Quick question – what is the first thing you think of when you read the word ‘spoons’? Your answer is probably related to the utensil, the form of cuddling, or the card game. For many people, however, the word ‘spoons’ calls forth the concept of units of energy, commonly used by the disabled and chronically ill. First coined by lupus sufferer Christine Miserandino in her 2003 article The Spoon Theory, the concept of spoons has since spread throughout the Internet and has permeated modern life. On its own, the theory itself is reasonable. Disabled and chronically ill people can struggle with everyday tasks that others may complete easily, depleting the mental and physical energies of those with such conditions.
Correction – the theory could be considered reasonable if the social justice movement hadn’t latched onto it. The excuse of “not having enough spoons” to perform various tasks became a means to further the culture of victimhood and to provide excuses for not being able to perform activism-related activities. The adoption of the theory also provided for ‘cute’ spoon and battery meters for you to put on your blog, save for when you lack the spoons to update them. Finally, one can use spoons to distinguish one’s self, as a neurodivergent and/or disabled person, from the filthy neurotypicals and able-bodied people.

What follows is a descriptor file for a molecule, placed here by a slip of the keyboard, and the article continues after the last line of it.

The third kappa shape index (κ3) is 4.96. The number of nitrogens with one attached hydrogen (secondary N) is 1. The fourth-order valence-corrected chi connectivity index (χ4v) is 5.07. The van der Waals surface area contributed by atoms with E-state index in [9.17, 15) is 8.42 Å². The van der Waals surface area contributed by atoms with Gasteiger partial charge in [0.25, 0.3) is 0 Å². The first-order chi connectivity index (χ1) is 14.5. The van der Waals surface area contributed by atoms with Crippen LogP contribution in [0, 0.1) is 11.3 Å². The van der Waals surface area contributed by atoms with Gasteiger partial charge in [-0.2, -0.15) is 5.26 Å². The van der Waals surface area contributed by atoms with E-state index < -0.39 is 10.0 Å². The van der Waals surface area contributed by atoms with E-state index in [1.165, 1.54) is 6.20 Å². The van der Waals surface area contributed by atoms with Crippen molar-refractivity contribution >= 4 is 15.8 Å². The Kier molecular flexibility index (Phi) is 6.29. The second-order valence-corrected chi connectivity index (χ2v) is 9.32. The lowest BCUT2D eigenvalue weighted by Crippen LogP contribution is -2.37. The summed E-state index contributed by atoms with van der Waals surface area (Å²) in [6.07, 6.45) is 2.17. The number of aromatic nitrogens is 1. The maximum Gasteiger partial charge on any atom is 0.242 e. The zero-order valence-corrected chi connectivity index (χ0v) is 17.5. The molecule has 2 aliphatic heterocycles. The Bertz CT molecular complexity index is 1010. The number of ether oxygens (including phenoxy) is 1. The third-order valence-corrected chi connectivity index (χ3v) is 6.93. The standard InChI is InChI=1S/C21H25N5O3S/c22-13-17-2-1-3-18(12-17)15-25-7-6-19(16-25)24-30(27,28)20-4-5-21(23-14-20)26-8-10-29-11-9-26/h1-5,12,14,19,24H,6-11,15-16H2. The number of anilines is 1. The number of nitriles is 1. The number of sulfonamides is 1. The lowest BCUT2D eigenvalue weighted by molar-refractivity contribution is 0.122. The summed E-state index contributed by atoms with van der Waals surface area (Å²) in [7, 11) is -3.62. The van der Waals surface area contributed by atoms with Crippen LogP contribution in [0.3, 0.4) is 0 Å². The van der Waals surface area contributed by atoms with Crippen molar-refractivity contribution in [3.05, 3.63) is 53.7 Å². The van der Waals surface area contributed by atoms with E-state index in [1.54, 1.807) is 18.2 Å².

Picture Credit: slightly-oblivvyous.tumblr.com
Through the spoon theory, anything and everything can be made to seem like a struggle, with no room to argue otherwise. For the self-proclaimed “spoonie”, anything from speaking to taking a shower to applying for benefits is simply too draining. Activism, in particular, can be too hard or not accessible enough.
I have become increasingly more and more concerned with the ideals promoted by the “disability community” as the spoon theory and its postulates have continued to leak into real life. Not only does the exaggerated use of spoons portray millennials, Tumblr’s largest demographic, as lazy and unable to face reality, but the act also trivializes the experiences of those truly suffering from mental and physical illnesses. Those people that don’t glorify their illnesses with memes, keep a laundry list of self-diagnosed illnesses, or make every quirk they have out to be a “neurodivergent” trait. These same people are also not the ones actively discouraging people from seeking treatment in favor of Tumblr-brand self-care.
The most recent generation of activists needs to limit, if not cease entirely, the spread of the idea that mental and physical illnesses can provide for a convenient excuse to avoid responsibility and to ignore the need to improve one’s self. People should not be made to feel guilty for wanting to better themselves, and for being able to look beyond the concept of ‘spoons’.